Wednesday, 8 April 2015

Tunisian crochet is a wonderful and very satisfying technique to learn if you want to progress from normal crochet.  The fabric produced is almost like a hybrid between knitting and crochet and there are lots of ways you can vary stitches. The resulting fabric has a delicious woven effect.

The history of Tunisian crochet is a bit vague but it is thought it is related to a kind of hook knitting from Egypt, Afghanistan or Tunisia where shepherds or sailors may have used the technique to make basic clothing. It was very popular in the 19th century in the UK and Europe (some sources say Queen victoria favoured it) but fell out of fashion in the 1920s.  The 1970s saw a resurgence in popularity with many new patterns available.

First of all you need a Tunisian crochet hook, which looks like this – a crochet hook with a wire attached so that you can produce wide pieces of fabrics for garments or blankets. Your local yarn store will be able to give you more information about our KnitPro hooks.

In Tunisian crochet each row is made up of two passes. The reason it is a bit like knitting is that on the first pass (right to left) you work stitches that stay on the hook like a row of knitting.  On the return pass you work the stitches off the hook.  You don’t turn your work so the right side of the crochet is always facing you.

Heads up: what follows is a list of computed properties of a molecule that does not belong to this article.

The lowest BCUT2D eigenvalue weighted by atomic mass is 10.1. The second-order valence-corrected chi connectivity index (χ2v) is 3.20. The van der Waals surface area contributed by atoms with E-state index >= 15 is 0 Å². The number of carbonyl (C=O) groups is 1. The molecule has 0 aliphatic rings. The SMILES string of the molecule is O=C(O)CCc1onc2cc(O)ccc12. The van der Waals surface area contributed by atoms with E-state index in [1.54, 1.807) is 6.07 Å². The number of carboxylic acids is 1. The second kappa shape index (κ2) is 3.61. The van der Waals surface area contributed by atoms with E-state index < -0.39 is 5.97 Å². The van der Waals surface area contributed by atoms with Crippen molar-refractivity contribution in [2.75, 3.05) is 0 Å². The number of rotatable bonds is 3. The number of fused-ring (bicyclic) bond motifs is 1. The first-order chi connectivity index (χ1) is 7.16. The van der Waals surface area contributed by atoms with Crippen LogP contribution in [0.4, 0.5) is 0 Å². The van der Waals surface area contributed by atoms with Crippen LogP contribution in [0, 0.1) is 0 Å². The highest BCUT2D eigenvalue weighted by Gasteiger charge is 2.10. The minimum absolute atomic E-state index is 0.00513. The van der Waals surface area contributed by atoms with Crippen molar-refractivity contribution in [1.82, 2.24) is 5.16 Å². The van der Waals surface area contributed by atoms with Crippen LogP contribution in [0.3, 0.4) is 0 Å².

Here are some pictures to help you get a flavour of this technique. We used a normal Symfonie hook.

Work a foundation chain. 

Then put your hook through the second stitch of the chain and keep the yarn on your hook.  Repeat until you have worked all the chain stitches.  It is a good idea to work in to the back bumps of the chain to allow the foundation row to lie flatter.
Now you have a row of stitches on your hook.

To work the return pass (often called the standard or basic return pass) wrap the yarn around your hook and bring it through the first loop on your hook.

Then wrap the yarn around your hook and bring it back through two of the loops.  Repeat this last stage until you have worked all the stitches.  Now you have completed your Tunisian foundation row.

The next pass will work the vertical loops that you can see, keeping the loops on your hook.

Most patterns write the two passes as one row, so be careful to check before you start.

Tunisian crochet has a tendency to curl so here are some tips for a successful fabric from our friends at Simply Crochet.
  • ·      Use a hook larger than you usually would for the yarn you’re using, such as 5mm instead of 4mm for DK-weight yarn.
  • ·      Tighten up the first stitch of the forward pass because the tension tends to be looser on that side of the row.
  • ·      Blocking is essential
  • ·      Work an edging of double crochet stitches all the way around your finished fabric to help stabilise it

The pattern for these dishcloths by Poppy and Bliss is a great way to practise Tunisian crochet.  We love the way she puts colour together to turn an every day object into a riot of fun. Click here to go to the pattern on Ravelry.

 If you want to take your Tunisian crochet further and learn some more stitches this link will be useful

We’d love to see how you get on.